Hopkins came from a family of artists and lovers of literature, and his father was a poet. In college at Oxford, he studied classic literature and showed himself a brilliant student. In July of 1866, after a period of soul searching (largely prompted by the influence of the Anglo-Catholic Oxford Movement), Hopkins decided to become Catholic, consulting with another famous literary convert—John Henry Newman. His conversion estranged him from his family, but he was determined.

Two years later, Gerard decided he would become a priest, and to mark the occasion, he tragically burned all of his poems, which he deemed unsuitable for a religious. Fortunately, some of his early poems survived, and later, after more study, he determined that poetry was not incompatible with religious life and he continued to write. Hopkins is mostly noted for his unique imagery and his use of sprung-rhythm, a form of poetry he largely developed himself. I have decided to share the poem God’s Grandeur, one of his most famous and evocative poems.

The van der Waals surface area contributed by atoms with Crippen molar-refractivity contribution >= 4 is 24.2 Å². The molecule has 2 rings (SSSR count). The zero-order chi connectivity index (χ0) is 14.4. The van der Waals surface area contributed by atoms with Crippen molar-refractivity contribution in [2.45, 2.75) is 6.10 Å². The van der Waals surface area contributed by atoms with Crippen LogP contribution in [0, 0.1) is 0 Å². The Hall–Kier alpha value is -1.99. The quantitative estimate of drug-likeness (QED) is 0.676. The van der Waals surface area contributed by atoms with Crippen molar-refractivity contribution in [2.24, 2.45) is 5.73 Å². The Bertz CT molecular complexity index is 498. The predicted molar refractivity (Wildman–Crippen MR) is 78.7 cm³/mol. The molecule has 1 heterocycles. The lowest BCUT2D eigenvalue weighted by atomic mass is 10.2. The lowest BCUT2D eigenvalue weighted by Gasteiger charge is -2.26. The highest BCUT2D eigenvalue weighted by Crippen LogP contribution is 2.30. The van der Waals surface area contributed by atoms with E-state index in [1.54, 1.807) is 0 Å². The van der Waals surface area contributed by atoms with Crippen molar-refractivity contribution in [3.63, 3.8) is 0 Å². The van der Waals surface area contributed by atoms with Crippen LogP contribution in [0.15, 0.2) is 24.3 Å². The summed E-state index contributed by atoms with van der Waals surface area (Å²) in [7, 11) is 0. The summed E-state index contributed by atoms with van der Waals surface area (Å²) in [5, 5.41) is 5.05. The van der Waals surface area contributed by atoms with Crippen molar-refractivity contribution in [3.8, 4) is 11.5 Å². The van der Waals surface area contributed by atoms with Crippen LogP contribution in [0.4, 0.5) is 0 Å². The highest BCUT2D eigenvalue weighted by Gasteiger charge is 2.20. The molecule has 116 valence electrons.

God’s Grandeur

The world is charged with the grandeur of God.
It will flame out, like shining from shook foil;
It gathers to a greatness, like the ooze of oil
Crushed. Why do men then now not reck his rod?
Generations have trod, have trod, have trod;
And all is seared with trade; bleared, smeared with toil;
And wears man’s smudge and shares man’s smell: the soil
Is bare now, nor can foot feel, being shod.

And for all this, nature is never spent;
There lives the dearest freshness deep down things;
And though the last lights off the black West went
Oh, morning, at the brown brink eastward, springs—
Because the Holy Ghost over the bent
World broods with warm breast and with ah! bright wings

Joseph Mary Plunkett

Joseph_Mary_PlunkettJoseph Mary Plunkett is mostly known for his involvement in the 1916 Easter Rising and his constant crusade for Irish independence. Nevertheless, he was also an accomplished poet and journalist. He came from a wealthy and privileged family, but he eventually caught a passion for Irish nationalism that was to determine the course of his short life.